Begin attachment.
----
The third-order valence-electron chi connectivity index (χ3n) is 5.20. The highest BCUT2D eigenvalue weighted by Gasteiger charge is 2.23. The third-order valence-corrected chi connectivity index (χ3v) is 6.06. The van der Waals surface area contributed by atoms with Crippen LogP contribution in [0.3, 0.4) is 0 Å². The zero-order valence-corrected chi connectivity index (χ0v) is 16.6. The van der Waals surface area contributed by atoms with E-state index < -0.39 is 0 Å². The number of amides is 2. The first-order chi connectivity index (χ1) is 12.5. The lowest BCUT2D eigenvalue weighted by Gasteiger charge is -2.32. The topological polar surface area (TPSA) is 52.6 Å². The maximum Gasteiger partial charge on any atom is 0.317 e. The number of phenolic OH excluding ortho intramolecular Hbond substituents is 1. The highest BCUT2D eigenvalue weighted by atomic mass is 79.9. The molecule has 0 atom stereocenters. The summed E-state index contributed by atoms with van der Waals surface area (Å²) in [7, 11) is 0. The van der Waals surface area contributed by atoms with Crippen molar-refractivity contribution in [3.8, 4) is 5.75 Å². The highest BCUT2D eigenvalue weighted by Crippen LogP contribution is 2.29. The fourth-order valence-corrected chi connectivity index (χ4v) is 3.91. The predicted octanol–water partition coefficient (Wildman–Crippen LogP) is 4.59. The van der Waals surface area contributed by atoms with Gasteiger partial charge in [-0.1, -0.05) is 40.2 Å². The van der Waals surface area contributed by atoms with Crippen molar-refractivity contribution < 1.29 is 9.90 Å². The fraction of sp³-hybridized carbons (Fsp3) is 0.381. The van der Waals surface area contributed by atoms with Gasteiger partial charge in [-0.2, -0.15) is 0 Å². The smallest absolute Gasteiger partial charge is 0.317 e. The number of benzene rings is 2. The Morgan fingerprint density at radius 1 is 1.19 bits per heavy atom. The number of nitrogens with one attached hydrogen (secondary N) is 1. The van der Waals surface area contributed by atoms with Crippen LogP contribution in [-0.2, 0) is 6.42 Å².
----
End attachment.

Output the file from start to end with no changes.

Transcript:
The third-order valence-electron chi connectivity index (χ3n) is 5.20. The highest BCUT2D eigenvalue weighted by Gasteiger charge is 2.23. The third-order valence-corrected chi connectivity index (χ3v) is 6.06. The van der Waals surface area contributed by atoms with Crippen LogP contribution in [0.3, 0.4) is 0 Å². The zero-order valence-corrected chi connectivity index (χ0v) is 16.6. The van der Waals surface area contributed by atoms with E-state index < -0.39 is 0 Å². The number of amides is 2. The first-order chi connectivity index (χ1) is 12.5. The lowest BCUT2D eigenvalue weighted by Gasteiger charge is -2.32. The topological polar surface area (TPSA) is 52.6 Å². The maximum Gasteiger partial charge on any atom is 0.317 e. The number of phenolic OH excluding ortho intramolecular Hbond substituents is 1. The highest BCUT2D eigenvalue weighted by atomic mass is 79.9. The molecule has 0 atom stereocenters. The summed E-state index contributed by atoms with van der Waals surface area (Å²) in [7, 11) is 0. The van der Waals surface area contributed by atoms with Crippen molar-refractivity contribution in [3.8, 4) is 5.75 Å². The highest BCUT2D eigenvalue weighted by Crippen LogP contribution is 2.29. The fourth-order valence-corrected chi connectivity index (χ4v) is 3.91. The predicted octanol–water partition coefficient (Wildman–Crippen LogP) is 4.59. The van der Waals surface area contributed by atoms with Gasteiger partial charge in [-0.1, -0.05) is 40.2 Å². The van der Waals surface area contributed by atoms with Crippen molar-refractivity contribution < 1.29 is 9.90 Å². The fraction of sp³-hybridized carbons (Fsp3) is 0.381. The van der Waals surface area contributed by atoms with Gasteiger partial charge in [-0.2, -0.15) is 0 Å². The smallest absolute Gasteiger partial charge is 0.317 e. The number of benzene rings is 2. The Morgan fingerprint density at radius 1 is 1.19 bits per heavy atom. The number of nitrogens with one attached hydrogen (secondary N) is 1. The van der Waals surface area contributed by atoms with Crippen LogP contribution in [-0.2, 0) is 6.42 Å².